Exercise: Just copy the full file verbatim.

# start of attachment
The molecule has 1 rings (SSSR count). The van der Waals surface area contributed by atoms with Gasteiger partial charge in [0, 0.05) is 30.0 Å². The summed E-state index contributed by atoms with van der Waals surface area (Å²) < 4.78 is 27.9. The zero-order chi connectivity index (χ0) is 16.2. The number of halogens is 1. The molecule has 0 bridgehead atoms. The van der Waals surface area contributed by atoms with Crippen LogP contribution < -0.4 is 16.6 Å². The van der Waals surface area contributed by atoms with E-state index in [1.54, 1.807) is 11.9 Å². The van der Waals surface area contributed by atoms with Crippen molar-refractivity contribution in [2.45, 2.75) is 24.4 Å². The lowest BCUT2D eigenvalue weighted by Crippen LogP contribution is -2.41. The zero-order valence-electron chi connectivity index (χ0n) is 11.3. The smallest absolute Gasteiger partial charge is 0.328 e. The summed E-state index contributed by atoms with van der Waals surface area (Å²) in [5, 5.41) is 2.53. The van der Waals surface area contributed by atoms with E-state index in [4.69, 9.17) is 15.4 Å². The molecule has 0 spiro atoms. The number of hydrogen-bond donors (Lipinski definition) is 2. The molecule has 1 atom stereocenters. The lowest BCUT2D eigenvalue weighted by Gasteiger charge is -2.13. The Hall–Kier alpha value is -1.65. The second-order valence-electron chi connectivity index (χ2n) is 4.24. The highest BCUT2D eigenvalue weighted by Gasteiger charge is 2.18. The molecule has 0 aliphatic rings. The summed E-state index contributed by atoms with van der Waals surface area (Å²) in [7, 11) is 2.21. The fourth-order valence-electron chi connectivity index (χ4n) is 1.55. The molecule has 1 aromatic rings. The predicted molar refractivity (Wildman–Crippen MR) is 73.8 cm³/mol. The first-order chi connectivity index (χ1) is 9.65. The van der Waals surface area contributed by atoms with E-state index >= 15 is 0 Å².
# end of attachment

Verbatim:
The molecule has 1 rings (SSSR count). The van der Waals surface area contributed by atoms with Gasteiger partial charge in [0, 0.05) is 30.0 Å². The summed E-state index contributed by atoms with van der Waals surface area (Å²) < 4.78 is 27.9. The zero-order chi connectivity index (χ0) is 16.2. The number of halogens is 1. The molecule has 0 bridgehead atoms. The van der Waals surface area contributed by atoms with Crippen LogP contribution < -0.4 is 16.6 Å². The van der Waals surface area contributed by atoms with E-state index in [1.54, 1.807) is 11.9 Å². The van der Waals surface area contributed by atoms with Crippen molar-refractivity contribution in [2.45, 2.75) is 24.4 Å². The lowest BCUT2D eigenvalue weighted by Crippen LogP contribution is -2.41. The zero-order valence-electron chi connectivity index (χ0n) is 11.3. The smallest absolute Gasteiger partial charge is 0.328 e. The summed E-state index contributed by atoms with van der Waals surface area (Å²) in [5, 5.41) is 2.53. The van der Waals surface area contributed by atoms with E-state index in [4.69, 9.17) is 15.4 Å². The molecule has 0 spiro atoms. The number of hydrogen-bond donors (Lipinski definition) is 2. The molecule has 1 atom stereocenters. The lowest BCUT2D eigenvalue weighted by Gasteiger charge is -2.13. The Hall–Kier alpha value is -1.65. The second-order valence-electron chi connectivity index (χ2n) is 4.24. The highest BCUT2D eigenvalue weighted by Gasteiger charge is 2.18. The molecule has 0 aliphatic rings. The summed E-state index contributed by atoms with van der Waals surface area (Å²) in [7, 11) is 2.21. The fourth-order valence-electron chi connectivity index (χ4n) is 1.55. The molecule has 1 aromatic rings. The predicted molar refractivity (Wildman–Crippen MR) is 73.8 cm³/mol. The first-order chi connectivity index (χ1) is 9.65. The van der Waals surface area contributed by atoms with E-state index >= 15 is 0 Å².